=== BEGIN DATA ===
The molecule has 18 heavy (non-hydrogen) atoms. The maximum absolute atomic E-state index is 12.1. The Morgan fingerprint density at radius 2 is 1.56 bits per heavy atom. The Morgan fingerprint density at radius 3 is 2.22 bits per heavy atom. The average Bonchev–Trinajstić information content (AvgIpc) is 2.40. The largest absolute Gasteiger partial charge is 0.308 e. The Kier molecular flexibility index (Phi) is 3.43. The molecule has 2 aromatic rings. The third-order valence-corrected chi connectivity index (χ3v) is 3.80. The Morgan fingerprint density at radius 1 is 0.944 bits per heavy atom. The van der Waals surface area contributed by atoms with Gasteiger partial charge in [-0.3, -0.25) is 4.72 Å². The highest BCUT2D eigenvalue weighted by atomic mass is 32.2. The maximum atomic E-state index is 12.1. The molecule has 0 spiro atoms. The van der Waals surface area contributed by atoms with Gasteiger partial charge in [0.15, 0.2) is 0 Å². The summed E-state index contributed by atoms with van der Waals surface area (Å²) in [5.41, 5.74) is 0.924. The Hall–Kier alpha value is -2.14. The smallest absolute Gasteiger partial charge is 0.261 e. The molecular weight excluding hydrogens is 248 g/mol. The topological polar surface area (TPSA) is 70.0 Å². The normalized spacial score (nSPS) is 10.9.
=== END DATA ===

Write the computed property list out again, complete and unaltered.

The molecule has 18 heavy (non-hydrogen) atoms. The maximum absolute atomic E-state index is 12.1. The Morgan fingerprint density at radius 2 is 1.56 bits per heavy atom. The Morgan fingerprint density at radius 3 is 2.22 bits per heavy atom. The average Bonchev–Trinajstić information content (AvgIpc) is 2.40. The largest absolute Gasteiger partial charge is 0.308 e. The Kier molecular flexibility index (Phi) is 3.43. The molecule has 2 aromatic rings. The third-order valence-corrected chi connectivity index (χ3v) is 3.80. The Morgan fingerprint density at radius 1 is 0.944 bits per heavy atom. The van der Waals surface area contributed by atoms with Gasteiger partial charge in [-0.3, -0.25) is 4.72 Å². The highest BCUT2D eigenvalue weighted by atomic mass is 32.2. The maximum atomic E-state index is 12.1. The molecule has 0 spiro atoms. The van der Waals surface area contributed by atoms with Gasteiger partial charge in [0.15, 0.2) is 0 Å². The summed E-state index contributed by atoms with van der Waals surface area (Å²) in [5.41, 5.74) is 0.924. The Hall–Kier alpha value is -2.14. The smallest absolute Gasteiger partial charge is 0.261 e. The molecular weight excluding hydrogens is 248 g/mol. The topological polar surface area (TPSA) is 70.0 Å². The normalized spacial score (nSPS) is 10.9.